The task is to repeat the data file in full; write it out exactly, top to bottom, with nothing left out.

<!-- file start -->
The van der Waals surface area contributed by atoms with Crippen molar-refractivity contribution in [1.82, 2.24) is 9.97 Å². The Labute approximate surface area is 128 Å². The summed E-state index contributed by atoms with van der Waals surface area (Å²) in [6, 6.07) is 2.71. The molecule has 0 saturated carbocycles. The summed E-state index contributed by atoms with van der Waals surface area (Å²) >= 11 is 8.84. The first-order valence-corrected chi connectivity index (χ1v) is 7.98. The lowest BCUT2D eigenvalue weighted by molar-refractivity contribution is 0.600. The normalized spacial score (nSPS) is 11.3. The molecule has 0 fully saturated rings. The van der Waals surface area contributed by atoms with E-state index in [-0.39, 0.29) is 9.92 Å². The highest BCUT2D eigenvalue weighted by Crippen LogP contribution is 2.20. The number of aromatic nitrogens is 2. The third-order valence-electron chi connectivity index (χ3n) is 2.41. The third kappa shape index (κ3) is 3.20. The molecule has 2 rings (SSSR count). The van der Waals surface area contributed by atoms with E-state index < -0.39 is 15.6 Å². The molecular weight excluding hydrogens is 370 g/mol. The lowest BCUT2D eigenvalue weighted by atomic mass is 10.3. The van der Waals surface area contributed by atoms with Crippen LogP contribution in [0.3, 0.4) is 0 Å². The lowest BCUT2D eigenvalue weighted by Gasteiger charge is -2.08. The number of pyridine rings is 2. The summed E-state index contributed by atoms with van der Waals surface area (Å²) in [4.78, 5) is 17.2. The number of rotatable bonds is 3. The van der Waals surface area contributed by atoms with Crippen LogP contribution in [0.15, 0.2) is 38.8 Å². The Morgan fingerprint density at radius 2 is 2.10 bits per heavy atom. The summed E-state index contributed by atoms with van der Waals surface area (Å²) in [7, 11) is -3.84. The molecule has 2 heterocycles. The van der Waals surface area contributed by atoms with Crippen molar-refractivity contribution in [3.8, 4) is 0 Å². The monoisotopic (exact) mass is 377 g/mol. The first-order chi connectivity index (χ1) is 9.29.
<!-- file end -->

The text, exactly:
The van der Waals surface area contributed by atoms with Crippen molar-refractivity contribution in [1.82, 2.24) is 9.97 Å². The Labute approximate surface area is 128 Å². The summed E-state index contributed by atoms with van der Waals surface area (Å²) in [6, 6.07) is 2.71. The molecule has 0 saturated carbocycles. The summed E-state index contributed by atoms with van der Waals surface area (Å²) >= 11 is 8.84. The first-order valence-corrected chi connectivity index (χ1v) is 7.98. The lowest BCUT2D eigenvalue weighted by molar-refractivity contribution is 0.600. The normalized spacial score (nSPS) is 11.3. The molecule has 0 fully saturated rings. The van der Waals surface area contributed by atoms with E-state index in [-0.39, 0.29) is 9.92 Å². The highest BCUT2D eigenvalue weighted by Crippen LogP contribution is 2.20. The number of aromatic nitrogens is 2. The third-order valence-electron chi connectivity index (χ3n) is 2.41. The third kappa shape index (κ3) is 3.20. The molecule has 2 rings (SSSR count). The van der Waals surface area contributed by atoms with E-state index < -0.39 is 15.6 Å². The molecular weight excluding hydrogens is 370 g/mol. The lowest BCUT2D eigenvalue weighted by atomic mass is 10.3. The van der Waals surface area contributed by atoms with Crippen LogP contribution in [0.3, 0.4) is 0 Å². The lowest BCUT2D eigenvalue weighted by Gasteiger charge is -2.08. The number of pyridine rings is 2. The summed E-state index contributed by atoms with van der Waals surface area (Å²) in [4.78, 5) is 17.2. The number of rotatable bonds is 3. The van der Waals surface area contributed by atoms with Crippen LogP contribution in [0.15, 0.2) is 38.8 Å². The Morgan fingerprint density at radius 2 is 2.10 bits per heavy atom. The summed E-state index contributed by atoms with van der Waals surface area (Å²) in [7, 11) is -3.84. The molecule has 2 heterocycles. The van der Waals surface area contributed by atoms with Crippen molar-refractivity contribution in [3.8, 4) is 0 Å². The monoisotopic (exact) mass is 377 g/mol. The first-order chi connectivity index (χ1) is 9.29.